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|Title: ||A model for predicting the performance of project managers at the conceptual phase of mass housing building projects (MHBPS) in Ghana|
|Authors: ||Danladi, Roger Angbanbio|
|Issue Date: ||14-Apr-2015|
|Abstract: ||In recent years, performance – based competency standards are gaining prominence over knowledge based competency standards as a criteria for evaluating and certifying project managers (PMs). Moreover project management is a new concept in many developing countries such as Ghana; however, empirical evidence proves that, it provides a better alternative in the successful management of construction projects. Hence many researchers are calling for unique competencies of a PM commensurate with the type of project as well as the project life cycle. This study as a way of complementing to a research agenda of unraveling the appropriate competencies of the PM along the project life cycle will focus at the conceptual phase of Mass Housing building Projects (MHBPs) in Ghana.
In the study a preliminary interview was conducted and subsequently the largely tested organizational theory of job performance was adopted in designing 120 questionnaires to be answered by CEO’s of Property Developers in Ghana to determine the high performing skills they demand from PMs at the conceptual phase. The data from the quantitative enquiry was then subjected to multiple regressions (backward elimination method). An R2 value of 53.2 % was derived which suggests 53.2% of the findings can predict the performance of PMs at the conceptual phase of MHBPs in Ghana. The validated findings indicates; knowledge in conceptualizing project execution plan, knowledge in computer application, ability to resolve dispute amicably among project team members, commitment in ensuring the proposed project is functionally feasible, commitment in data collection during preliminary site investigations, knowledge in statutory obligations and experience in team leadership. The findings provide empirical evidence that can be adopted by CEO’s of MHBPs in Ghana when recruiting PMs into their establishments.|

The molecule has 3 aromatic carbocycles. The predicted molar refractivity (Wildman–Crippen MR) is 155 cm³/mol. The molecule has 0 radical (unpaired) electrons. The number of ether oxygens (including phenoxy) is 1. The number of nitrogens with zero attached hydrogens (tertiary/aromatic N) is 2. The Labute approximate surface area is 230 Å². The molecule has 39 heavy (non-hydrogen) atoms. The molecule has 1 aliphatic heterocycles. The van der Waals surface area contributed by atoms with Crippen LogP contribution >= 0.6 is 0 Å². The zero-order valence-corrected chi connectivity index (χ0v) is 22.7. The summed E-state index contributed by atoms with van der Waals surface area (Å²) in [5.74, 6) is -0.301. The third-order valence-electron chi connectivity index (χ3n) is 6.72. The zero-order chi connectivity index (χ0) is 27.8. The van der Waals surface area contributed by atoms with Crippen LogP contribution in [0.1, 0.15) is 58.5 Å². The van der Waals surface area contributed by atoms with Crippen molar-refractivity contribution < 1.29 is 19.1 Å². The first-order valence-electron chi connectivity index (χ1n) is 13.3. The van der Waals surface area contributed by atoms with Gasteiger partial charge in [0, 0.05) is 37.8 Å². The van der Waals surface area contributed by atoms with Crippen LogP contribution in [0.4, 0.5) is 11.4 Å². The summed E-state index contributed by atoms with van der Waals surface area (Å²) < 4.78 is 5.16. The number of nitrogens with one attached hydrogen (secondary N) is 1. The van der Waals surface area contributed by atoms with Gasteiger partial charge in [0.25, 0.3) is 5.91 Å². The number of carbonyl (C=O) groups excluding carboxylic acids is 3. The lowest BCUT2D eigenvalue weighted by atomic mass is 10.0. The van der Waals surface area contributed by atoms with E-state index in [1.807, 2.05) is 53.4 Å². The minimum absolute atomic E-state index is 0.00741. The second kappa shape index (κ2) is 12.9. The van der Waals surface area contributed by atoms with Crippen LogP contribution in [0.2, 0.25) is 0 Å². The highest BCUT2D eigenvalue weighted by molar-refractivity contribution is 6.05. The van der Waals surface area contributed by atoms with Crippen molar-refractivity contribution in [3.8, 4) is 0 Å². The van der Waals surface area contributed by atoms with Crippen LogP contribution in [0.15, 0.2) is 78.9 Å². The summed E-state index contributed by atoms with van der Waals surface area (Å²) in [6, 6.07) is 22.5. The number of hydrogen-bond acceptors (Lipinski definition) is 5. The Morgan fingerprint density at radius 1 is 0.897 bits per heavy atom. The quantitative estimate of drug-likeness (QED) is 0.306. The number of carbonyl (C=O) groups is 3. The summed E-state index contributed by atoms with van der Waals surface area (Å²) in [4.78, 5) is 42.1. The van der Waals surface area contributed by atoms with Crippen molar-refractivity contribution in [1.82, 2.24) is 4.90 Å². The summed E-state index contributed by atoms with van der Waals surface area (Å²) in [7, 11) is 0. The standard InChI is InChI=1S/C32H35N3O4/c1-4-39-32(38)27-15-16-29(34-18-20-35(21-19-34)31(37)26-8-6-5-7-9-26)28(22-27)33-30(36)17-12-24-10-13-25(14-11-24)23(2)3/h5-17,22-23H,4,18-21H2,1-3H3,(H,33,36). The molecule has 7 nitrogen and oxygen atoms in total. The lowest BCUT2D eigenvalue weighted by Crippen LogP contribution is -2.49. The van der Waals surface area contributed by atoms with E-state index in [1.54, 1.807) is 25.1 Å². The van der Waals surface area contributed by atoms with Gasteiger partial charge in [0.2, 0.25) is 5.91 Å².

|Description: ||A thesis submitted in partial fulfilment of the requirements for a degree of Master of Philosophy in Constrcution Management, 2014|
|Appears in Collections:||College of Architecture and Planning|
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